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OK this is more REMOVING finish(es) than applying....

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Forum topic by Charlie posted 07-10-2013 12:30 PM 524 views 0 times favorited 4 replies Add to Favorites Watch
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Charlie

1064 posts in 1005 days


07-10-2013 12:30 PM

Topic tags/keywords: question

I have had my studio easel for well over 30 years and got it used from someone who had it in a garage loft for who knows how long. It was painted white. It is in need of repair so I thought I’d try stripping it so I could see what I have to start with. I used Citrus Strip on it.

First application… took that white latex off like nobody’s business in about 20 or 30 minutes. Then there’s a layer of black. Might be some kind of enamel. That comes off pretty easy with a second application of stripper OR if I let the stripper sit on the white (first application) for a couple hours.

THEN there’s a green color. In order to get that one off I have to apply the stripper again and let it sit about 8 hours. That’s when I found out there are TWO different green layers. Then what appears to be a stain or colored varnish or something. I got it down to bare wood in a couple of test areas. Was kind of hoping to see some nice wood or something, but it doesn’t appear that’s going to be the case.

By the time I get this stripped… and I’ll have to take it apart to a large degree to do that, and spend another 30 or 40 dollars for more stripper (the quart I bought just ain’t gonna do it). I’d almost be better off taking what I’d spend on stripper and just buying some decent pine and build a new one. Why pine and not walnut or oak or cherry? Oh I’ve seen some $1600 easels. They’re gorgeous. But you know what? I GET PAINT ON MINE! It’s a tool. Not a piece of furniture. It’s a FIXTURE that holds a canvas. :)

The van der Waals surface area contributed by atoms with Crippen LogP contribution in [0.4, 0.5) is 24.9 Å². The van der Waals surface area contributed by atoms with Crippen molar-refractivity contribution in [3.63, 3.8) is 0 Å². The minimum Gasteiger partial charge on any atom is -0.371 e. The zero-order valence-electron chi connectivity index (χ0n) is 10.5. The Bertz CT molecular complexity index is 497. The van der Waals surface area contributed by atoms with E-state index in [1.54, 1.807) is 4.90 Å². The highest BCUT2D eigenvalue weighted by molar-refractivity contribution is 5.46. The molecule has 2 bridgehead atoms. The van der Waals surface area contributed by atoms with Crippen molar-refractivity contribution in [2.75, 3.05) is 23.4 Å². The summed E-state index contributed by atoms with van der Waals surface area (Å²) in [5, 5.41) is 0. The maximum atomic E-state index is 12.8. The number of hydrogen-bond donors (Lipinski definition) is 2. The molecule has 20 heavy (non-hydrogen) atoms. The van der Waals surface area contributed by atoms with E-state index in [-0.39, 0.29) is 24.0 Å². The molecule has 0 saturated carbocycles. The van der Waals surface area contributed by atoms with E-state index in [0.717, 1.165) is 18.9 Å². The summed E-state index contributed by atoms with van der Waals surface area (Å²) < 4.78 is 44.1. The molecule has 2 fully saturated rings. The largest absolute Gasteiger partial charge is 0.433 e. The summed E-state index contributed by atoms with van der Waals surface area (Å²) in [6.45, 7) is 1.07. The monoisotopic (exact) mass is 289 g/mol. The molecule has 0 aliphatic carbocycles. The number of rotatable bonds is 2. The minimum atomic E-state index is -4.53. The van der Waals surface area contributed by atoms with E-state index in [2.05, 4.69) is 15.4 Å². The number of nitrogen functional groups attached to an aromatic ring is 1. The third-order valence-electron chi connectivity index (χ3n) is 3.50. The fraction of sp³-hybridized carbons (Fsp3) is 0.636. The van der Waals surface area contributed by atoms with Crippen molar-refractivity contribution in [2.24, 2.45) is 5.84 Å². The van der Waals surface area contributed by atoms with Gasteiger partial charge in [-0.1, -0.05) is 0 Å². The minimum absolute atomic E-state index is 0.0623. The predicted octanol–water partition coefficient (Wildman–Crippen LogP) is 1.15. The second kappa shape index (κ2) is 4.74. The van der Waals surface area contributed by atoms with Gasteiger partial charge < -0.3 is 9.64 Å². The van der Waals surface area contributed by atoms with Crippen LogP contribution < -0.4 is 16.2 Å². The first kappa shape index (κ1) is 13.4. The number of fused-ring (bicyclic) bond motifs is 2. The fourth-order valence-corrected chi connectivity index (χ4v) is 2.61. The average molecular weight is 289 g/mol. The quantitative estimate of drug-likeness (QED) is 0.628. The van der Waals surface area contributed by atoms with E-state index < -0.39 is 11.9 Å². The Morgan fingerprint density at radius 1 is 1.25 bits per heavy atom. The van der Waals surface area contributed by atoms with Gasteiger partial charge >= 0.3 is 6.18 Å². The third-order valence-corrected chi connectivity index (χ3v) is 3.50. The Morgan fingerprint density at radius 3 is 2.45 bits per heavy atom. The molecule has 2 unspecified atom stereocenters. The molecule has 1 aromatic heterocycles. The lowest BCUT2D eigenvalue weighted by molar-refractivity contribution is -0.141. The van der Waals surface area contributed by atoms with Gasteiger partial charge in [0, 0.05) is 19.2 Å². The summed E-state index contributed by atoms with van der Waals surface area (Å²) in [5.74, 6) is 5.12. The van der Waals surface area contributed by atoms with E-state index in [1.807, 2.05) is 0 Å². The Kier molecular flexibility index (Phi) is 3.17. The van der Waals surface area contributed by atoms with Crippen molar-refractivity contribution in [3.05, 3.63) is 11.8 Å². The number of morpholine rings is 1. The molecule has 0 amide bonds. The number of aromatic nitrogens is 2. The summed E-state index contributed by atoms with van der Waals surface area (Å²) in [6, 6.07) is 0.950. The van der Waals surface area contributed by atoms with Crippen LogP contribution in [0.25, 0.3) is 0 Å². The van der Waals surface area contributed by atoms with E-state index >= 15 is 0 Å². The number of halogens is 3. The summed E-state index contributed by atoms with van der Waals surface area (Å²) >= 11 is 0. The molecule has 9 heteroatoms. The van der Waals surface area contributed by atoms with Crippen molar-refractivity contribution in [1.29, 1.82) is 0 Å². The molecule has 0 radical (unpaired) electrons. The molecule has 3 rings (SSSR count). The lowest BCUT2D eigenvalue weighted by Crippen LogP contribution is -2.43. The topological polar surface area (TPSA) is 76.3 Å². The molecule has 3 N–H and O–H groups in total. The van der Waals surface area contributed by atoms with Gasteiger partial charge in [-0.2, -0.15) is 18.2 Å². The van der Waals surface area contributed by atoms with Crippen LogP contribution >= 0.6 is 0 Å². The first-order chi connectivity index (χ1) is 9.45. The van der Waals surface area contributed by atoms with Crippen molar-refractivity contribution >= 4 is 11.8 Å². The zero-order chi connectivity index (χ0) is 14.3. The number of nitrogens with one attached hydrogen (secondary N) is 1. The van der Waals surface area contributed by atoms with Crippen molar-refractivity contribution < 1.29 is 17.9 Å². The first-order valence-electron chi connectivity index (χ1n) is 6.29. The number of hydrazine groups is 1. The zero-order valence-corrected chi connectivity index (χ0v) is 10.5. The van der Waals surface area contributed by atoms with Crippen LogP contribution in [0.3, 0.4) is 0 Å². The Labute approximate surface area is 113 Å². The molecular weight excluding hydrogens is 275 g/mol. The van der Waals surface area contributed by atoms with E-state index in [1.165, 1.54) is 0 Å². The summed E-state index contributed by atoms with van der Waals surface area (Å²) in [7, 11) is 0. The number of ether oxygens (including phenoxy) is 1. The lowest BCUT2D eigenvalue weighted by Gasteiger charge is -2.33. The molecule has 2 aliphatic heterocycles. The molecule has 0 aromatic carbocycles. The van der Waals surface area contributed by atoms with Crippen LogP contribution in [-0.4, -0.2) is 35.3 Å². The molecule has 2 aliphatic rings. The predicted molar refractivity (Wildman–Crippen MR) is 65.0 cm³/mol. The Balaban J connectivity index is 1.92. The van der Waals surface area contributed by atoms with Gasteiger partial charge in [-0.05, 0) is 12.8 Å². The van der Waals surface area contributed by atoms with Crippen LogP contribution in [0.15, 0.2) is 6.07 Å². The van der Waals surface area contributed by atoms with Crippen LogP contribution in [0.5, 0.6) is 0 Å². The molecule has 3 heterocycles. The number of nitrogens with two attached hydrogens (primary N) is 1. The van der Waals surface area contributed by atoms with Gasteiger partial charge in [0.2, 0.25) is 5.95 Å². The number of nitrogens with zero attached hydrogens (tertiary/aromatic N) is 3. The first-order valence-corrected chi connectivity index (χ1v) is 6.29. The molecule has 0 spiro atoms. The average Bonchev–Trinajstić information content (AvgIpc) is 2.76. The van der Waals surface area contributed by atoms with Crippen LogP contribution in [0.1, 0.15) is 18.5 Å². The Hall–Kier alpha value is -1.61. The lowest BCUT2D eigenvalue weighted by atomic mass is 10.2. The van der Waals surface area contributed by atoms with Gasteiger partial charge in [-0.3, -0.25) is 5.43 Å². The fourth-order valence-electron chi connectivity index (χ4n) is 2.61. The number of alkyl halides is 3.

So… Citrus Strip is kinda slow. Would a less-safe stripper do this faster? And hopefully in one application instead of 3 or 4?


4 replies so far

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chrisstef

11328 posts in 1725 days


#1 posted 07-10-2013 12:55 PM

In a commercial setting we use a product called “Aircraft”. Nasty nasty stuff put it will peel some paint like nobodys business.

-- "there aren’t many hand tools as awe-inspiring as the #8 jointer. I mean, it just reeks of cast iron heft and hubris" - Smitty

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Finisherman

209 posts in 568 days


#2 posted 07-10-2013 06:59 PM

Normally, I’m not a big fan of the lowly heat gun, especially not on fine furniture. In this case, though, I’d likely make an exception. If you already own a heat gun, it might be just the thing. Beware of lead paint, though, if the easel predates the 1970s. If a lead test kit shows the presence of lead, then don’t use heat to strip the paint under any circumstances. You could try the aircraft stripper, as suggested above, but it’s expensive. If I were in your shoes, I’d strip as much of the old paint as I could with the heat gun and then plan on repainting the easel, especially if, as you indicate, there’s unlikely to be nice wood under all of that gaudy paint.

P.S. Heat guns are available for rent from some home centres or tool rental businesses.

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Charlie

1064 posts in 1005 days


#3 posted 07-10-2013 07:11 PM

Heat gun is not a bad idea. I have a good one fro my model-building days. I may be stopping at Home Depot tonight to get some stuff to redo a floor. I’ll pick up one of those home lead test kits. They aren’t always reliable for finding buried lead paint containing layers, but I’ve got all of the paint layers exposed now so I can test them all.

I used to be part of a lead-based paint abatement team for Buffalo, NY’s housing authority. I didn’t actually do the removal but I did most of the testing. I’m certified to operate an x-ray fluorescence spectrometer. :)

I’ve gone ahead and ordered plans for a new easel, but if I can get this one cleaned up and do some repairs on it I can donate it someone I know who runs an art school. She’d be thrilled to get it.

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chrisstef

11328 posts in 1725 days


#4 posted 07-10-2013 07:14 PM

We use the Aircraft stuff for stripping lead based paint. Funny how all the posts melded together.

-- "there aren’t many hand tools as awe-inspiring as the #8 jointer. I mean, it just reeks of cast iron heft and hubris" - Smitty

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